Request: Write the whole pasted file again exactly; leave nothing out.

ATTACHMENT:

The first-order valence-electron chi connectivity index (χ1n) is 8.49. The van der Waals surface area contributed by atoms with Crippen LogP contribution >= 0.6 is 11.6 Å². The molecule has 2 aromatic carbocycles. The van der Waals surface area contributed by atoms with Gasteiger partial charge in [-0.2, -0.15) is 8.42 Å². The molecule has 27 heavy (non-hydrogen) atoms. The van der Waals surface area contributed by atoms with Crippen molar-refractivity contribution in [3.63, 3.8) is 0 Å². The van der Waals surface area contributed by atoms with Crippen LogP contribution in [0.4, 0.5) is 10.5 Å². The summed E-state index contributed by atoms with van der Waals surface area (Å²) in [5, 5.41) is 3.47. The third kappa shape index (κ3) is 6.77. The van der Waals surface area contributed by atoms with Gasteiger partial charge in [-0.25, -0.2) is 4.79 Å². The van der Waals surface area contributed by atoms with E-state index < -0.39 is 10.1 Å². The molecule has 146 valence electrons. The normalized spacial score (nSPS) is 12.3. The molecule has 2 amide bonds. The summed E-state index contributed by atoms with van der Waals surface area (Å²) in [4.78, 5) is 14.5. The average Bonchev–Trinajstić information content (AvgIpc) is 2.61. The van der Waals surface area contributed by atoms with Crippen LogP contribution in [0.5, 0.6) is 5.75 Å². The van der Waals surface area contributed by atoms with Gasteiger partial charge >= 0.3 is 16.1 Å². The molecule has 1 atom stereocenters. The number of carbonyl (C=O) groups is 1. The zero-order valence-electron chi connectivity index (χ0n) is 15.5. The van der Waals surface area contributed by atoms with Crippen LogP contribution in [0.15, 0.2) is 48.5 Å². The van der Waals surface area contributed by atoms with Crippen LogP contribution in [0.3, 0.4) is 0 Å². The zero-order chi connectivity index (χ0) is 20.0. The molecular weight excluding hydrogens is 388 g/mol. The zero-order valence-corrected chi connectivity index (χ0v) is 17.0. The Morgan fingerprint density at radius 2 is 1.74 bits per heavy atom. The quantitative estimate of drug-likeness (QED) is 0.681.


The first-order valence-electron chi connectivity index (χ1n) is 8.49. The van der Waals surface area contributed by atoms with Crippen LogP contribution >= 0.6 is 11.6 Å². The molecule has 2 aromatic carbocycles. The van der Waals surface area contributed by atoms with Gasteiger partial charge in [-0.2, -0.15) is 8.42 Å². The molecule has 27 heavy (non-hydrogen) atoms. The van der Waals surface area contributed by atoms with Crippen molar-refractivity contribution in [3.63, 3.8) is 0 Å². The van der Waals surface area contributed by atoms with Crippen LogP contribution in [0.4, 0.5) is 10.5 Å². The summed E-state index contributed by atoms with van der Waals surface area (Å²) in [5, 5.41) is 3.47. The third kappa shape index (κ3) is 6.77. The van der Waals surface area contributed by atoms with Gasteiger partial charge in [-0.25, -0.2) is 4.79 Å². The van der Waals surface area contributed by atoms with E-state index < -0.39 is 10.1 Å². The molecule has 146 valence electrons. The normalized spacial score (nSPS) is 12.3. The molecule has 2 amide bonds. The summed E-state index contributed by atoms with van der Waals surface area (Å²) in [4.78, 5) is 14.5. The average Bonchev–Trinajstić information content (AvgIpc) is 2.61. The van der Waals surface area contributed by atoms with Crippen LogP contribution in [0.5, 0.6) is 5.75 Å². The van der Waals surface area contributed by atoms with Gasteiger partial charge >= 0.3 is 16.1 Å². The molecule has 1 atom stereocenters. The number of carbonyl (C=O) groups is 1. The zero-order valence-electron chi connectivity index (χ0n) is 15.5. The van der Waals surface area contributed by atoms with Crippen LogP contribution in [0.15, 0.2) is 48.5 Å². The van der Waals surface area contributed by atoms with Crippen LogP contribution in [0.3, 0.4) is 0 Å². The zero-order chi connectivity index (χ0) is 20.0. The molecular weight excluding hydrogens is 388 g/mol. The zero-order valence-corrected chi connectivity index (χ0v) is 17.0. The Morgan fingerprint density at radius 2 is 1.74 bits per heavy atom. The quantitative estimate of drug-likeness (QED) is 0.681.